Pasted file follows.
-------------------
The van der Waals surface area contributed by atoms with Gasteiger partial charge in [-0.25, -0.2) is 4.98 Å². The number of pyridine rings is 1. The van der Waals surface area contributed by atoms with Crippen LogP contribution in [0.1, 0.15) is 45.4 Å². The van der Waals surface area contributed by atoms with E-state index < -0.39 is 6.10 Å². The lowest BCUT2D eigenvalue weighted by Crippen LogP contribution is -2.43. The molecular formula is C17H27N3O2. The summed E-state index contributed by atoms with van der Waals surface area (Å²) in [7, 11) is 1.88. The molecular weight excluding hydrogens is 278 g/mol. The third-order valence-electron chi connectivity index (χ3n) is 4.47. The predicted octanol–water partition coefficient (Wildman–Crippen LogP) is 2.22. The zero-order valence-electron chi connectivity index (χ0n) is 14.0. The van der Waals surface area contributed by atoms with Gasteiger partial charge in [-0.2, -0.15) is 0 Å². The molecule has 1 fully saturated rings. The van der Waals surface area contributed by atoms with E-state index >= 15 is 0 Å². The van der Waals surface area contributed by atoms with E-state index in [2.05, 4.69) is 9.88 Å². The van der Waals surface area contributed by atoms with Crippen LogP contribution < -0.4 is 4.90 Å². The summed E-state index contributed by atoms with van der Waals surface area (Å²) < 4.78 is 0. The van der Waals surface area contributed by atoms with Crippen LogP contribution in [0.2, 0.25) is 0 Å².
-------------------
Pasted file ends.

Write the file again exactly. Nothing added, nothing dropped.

The van der Waals surface area contributed by atoms with Gasteiger partial charge in [-0.25, -0.2) is 4.98 Å². The number of pyridine rings is 1. The van der Waals surface area contributed by atoms with Crippen LogP contribution in [0.1, 0.15) is 45.4 Å². The van der Waals surface area contributed by atoms with E-state index < -0.39 is 6.10 Å². The lowest BCUT2D eigenvalue weighted by Crippen LogP contribution is -2.43. The molecular formula is C17H27N3O2. The summed E-state index contributed by atoms with van der Waals surface area (Å²) in [7, 11) is 1.88. The molecular weight excluding hydrogens is 278 g/mol. The third-order valence-electron chi connectivity index (χ3n) is 4.47. The predicted octanol–water partition coefficient (Wildman–Crippen LogP) is 2.22. The zero-order valence-electron chi connectivity index (χ0n) is 14.0. The van der Waals surface area contributed by atoms with Gasteiger partial charge in [-0.2, -0.15) is 0 Å². The molecule has 1 fully saturated rings. The van der Waals surface area contributed by atoms with E-state index >= 15 is 0 Å². The van der Waals surface area contributed by atoms with E-state index in [2.05, 4.69) is 9.88 Å². The van der Waals surface area contributed by atoms with Crippen LogP contribution < -0.4 is 4.90 Å². The summed E-state index contributed by atoms with van der Waals surface area (Å²) < 4.78 is 0. The van der Waals surface area contributed by atoms with Crippen LogP contribution in [0.2, 0.25) is 0 Å².